Red Bend Catholic College claims consecutive win of Schools' Wether Challenge

Don Chad, Dubbo, (left) presented students and teachers of Red Bend Catholic College, Forbes, with the ribbon for the champion overall team of wethers.
Don Chad, Dubbo, (left) presented students and teachers of Red Bend Catholic College, Forbes, with the ribbon for the champion overall team of wethers.

FOLLOWING on from their 2017 win of the Merino National Schools Wether Challenge, Red Bend Catholic College at Forbes came back with a burning desire to take home the top title again. 

And it was that drive, consistency and knowing what worked and didn’t work last year that helped the school prove they were fierce competitors, backing up their 2017 overall win and going one step further. 

Red Bend Catholic College were successful in claiming both first and second place overall. 

The school’s team one entry received first and had a total value of $1752.49 while their team two entry was second, valued at $1562.80. 

Chasing down the champion school, and a close $22 behind second, was Forbes High School two in third place with a value of $1540.31. The average across all teams was $1308.01 or $436 per head.

The sixth annual School Wether Challenge attracted 41 schools from across NSW and South Australia for the two-day program. Over 400 people attended the event including 60 teachers and assistants who were joined by industry representatives, breeders and family members.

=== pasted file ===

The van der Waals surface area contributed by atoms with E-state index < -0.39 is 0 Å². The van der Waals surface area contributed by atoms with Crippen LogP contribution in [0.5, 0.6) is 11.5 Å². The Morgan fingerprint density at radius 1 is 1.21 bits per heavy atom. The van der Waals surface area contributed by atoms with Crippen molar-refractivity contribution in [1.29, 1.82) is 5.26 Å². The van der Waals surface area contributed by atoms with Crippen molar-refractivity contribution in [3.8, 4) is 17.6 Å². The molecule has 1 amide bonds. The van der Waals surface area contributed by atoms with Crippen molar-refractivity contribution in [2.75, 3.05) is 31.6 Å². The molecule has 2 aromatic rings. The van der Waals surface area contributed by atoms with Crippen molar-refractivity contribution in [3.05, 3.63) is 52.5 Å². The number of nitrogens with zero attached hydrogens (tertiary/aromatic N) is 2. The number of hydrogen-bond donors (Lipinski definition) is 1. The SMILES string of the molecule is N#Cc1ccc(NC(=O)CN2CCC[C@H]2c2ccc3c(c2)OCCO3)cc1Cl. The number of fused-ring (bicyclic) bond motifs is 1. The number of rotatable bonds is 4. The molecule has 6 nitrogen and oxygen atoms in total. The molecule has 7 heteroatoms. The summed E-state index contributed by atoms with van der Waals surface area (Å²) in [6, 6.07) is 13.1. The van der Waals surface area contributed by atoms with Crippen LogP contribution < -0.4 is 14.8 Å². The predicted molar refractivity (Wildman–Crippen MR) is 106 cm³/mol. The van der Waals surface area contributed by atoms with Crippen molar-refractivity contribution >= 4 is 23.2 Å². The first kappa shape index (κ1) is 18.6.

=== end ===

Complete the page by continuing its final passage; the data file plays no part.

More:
Some 301 students from 78 teams presented a total of 234 wethers to the crowd and judges. All wethers were sourced from Egelabra Merinos, Warren, and each team consisted of three animals. 

The program aims to create interest in Merinos through supporting the development of the younger generation’s understanding of the commercial value of the breed. 

Over the past six months students and teachers have been using provided information and research to prepare their teams.

A consistent performance from the overall champion team, Red Bend Catholic College team one, had them in the top spot for wool value with a total value of $584.49, in carcase value with a total value of $874 and in the sheep value projection class recording $294. 

In the wool value section Trangie Central School team one was placed second with $539.82 and Red Bend Catholic College team two was third with a value of $519.84. The average for the section was $426.59 or $142.20 per head. 

Second place in the carcase value division went to Parkes High School team one on $816.80 while Forbes High School team two was third on $780.08. These teams were substantially higher than the section average of $616.03. 

Gulgong High School team one and Coleambally Central School team one were placed equal second in the sheep value projection component of the challenge with equal values of $285. An average of $265.38 was acheived across the board. 

During the live judging of the best group of three, the champion sash was presented to Narranderra High School’s team proudly shown by Yanco Agricultural High School. 

The two-tooth group was described by the two judges as so similar, with consistent cover and outstanding muscle depth. “They are an even group of sheep that had more depth to the team from side on.” 

Reserve champion in the live class went to Narromine High School. 

The best presented school award went to Gulgong High School for their enthusiastic approach to the competition, all-round ability and keenness to help out whenever and wherever possible. 

Competition score keeper and volunteer Don Chad, Dubbo, commended the student’s for their positive attitude, interest and how well they conducted themselves. 

“It was the politest group of students I have ever come across,” Mr Chad said. 

Students also were treated to working dog and blade shearing demonstrations.